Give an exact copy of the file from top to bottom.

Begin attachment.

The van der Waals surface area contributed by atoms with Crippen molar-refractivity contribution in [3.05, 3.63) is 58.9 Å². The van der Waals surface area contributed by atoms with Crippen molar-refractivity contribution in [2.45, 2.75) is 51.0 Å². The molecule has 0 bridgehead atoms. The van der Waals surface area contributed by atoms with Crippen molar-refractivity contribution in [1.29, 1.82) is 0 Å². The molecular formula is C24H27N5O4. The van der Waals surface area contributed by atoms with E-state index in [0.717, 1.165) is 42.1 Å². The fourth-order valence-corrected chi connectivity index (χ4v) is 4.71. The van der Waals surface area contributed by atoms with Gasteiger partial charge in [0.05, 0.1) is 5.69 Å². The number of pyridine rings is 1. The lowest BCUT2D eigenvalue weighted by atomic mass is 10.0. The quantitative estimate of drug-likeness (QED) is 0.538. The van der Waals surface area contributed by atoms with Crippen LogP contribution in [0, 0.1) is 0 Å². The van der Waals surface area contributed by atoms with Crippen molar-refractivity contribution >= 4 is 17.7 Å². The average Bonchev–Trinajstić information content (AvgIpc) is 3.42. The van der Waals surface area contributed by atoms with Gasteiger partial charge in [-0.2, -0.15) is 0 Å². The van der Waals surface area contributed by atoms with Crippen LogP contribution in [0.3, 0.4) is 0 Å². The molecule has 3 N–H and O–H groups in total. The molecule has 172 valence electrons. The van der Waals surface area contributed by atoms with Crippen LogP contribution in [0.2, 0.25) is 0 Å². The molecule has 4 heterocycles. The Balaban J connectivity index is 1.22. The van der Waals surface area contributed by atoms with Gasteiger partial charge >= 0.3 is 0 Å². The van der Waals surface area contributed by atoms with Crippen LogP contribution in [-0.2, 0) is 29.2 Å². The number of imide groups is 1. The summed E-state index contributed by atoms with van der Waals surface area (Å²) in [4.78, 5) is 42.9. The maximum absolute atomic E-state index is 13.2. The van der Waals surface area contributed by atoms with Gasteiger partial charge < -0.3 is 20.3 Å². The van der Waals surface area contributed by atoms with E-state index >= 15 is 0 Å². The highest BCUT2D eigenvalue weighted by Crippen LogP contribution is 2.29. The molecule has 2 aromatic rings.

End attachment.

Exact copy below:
The van der Waals surface area contributed by atoms with Crippen molar-refractivity contribution in [3.05, 3.63) is 58.9 Å². The van der Waals surface area contributed by atoms with Crippen molar-refractivity contribution in [2.45, 2.75) is 51.0 Å². The molecule has 0 bridgehead atoms. The van der Waals surface area contributed by atoms with Crippen molar-refractivity contribution in [1.29, 1.82) is 0 Å². The molecular formula is C24H27N5O4. The van der Waals surface area contributed by atoms with E-state index in [0.717, 1.165) is 42.1 Å². The fourth-order valence-corrected chi connectivity index (χ4v) is 4.71. The van der Waals surface area contributed by atoms with Gasteiger partial charge in [0.05, 0.1) is 5.69 Å². The number of pyridine rings is 1. The lowest BCUT2D eigenvalue weighted by atomic mass is 10.0. The quantitative estimate of drug-likeness (QED) is 0.538. The van der Waals surface area contributed by atoms with Crippen LogP contribution in [0, 0.1) is 0 Å². The van der Waals surface area contributed by atoms with Crippen molar-refractivity contribution >= 4 is 17.7 Å². The average Bonchev–Trinajstić information content (AvgIpc) is 3.42. The van der Waals surface area contributed by atoms with Gasteiger partial charge in [-0.2, -0.15) is 0 Å². The van der Waals surface area contributed by atoms with Crippen LogP contribution in [0.3, 0.4) is 0 Å². The molecule has 3 N–H and O–H groups in total. The molecule has 172 valence electrons. The van der Waals surface area contributed by atoms with Crippen LogP contribution in [0.2, 0.25) is 0 Å². The molecule has 4 heterocycles. The Balaban J connectivity index is 1.22. The van der Waals surface area contributed by atoms with Gasteiger partial charge >= 0.3 is 0 Å². The van der Waals surface area contributed by atoms with Crippen LogP contribution in [-0.2, 0) is 29.2 Å². The number of imide groups is 1. The summed E-state index contributed by atoms with van der Waals surface area (Å²) in [4.78, 5) is 42.9. The maximum absolute atomic E-state index is 13.2. The van der Waals surface area contributed by atoms with Gasteiger partial charge < -0.3 is 20.3 Å². The van der Waals surface area contributed by atoms with E-state index >= 15 is 0 Å². The highest BCUT2D eigenvalue weighted by Crippen LogP contribution is 2.29. The molecule has 2 aromatic rings.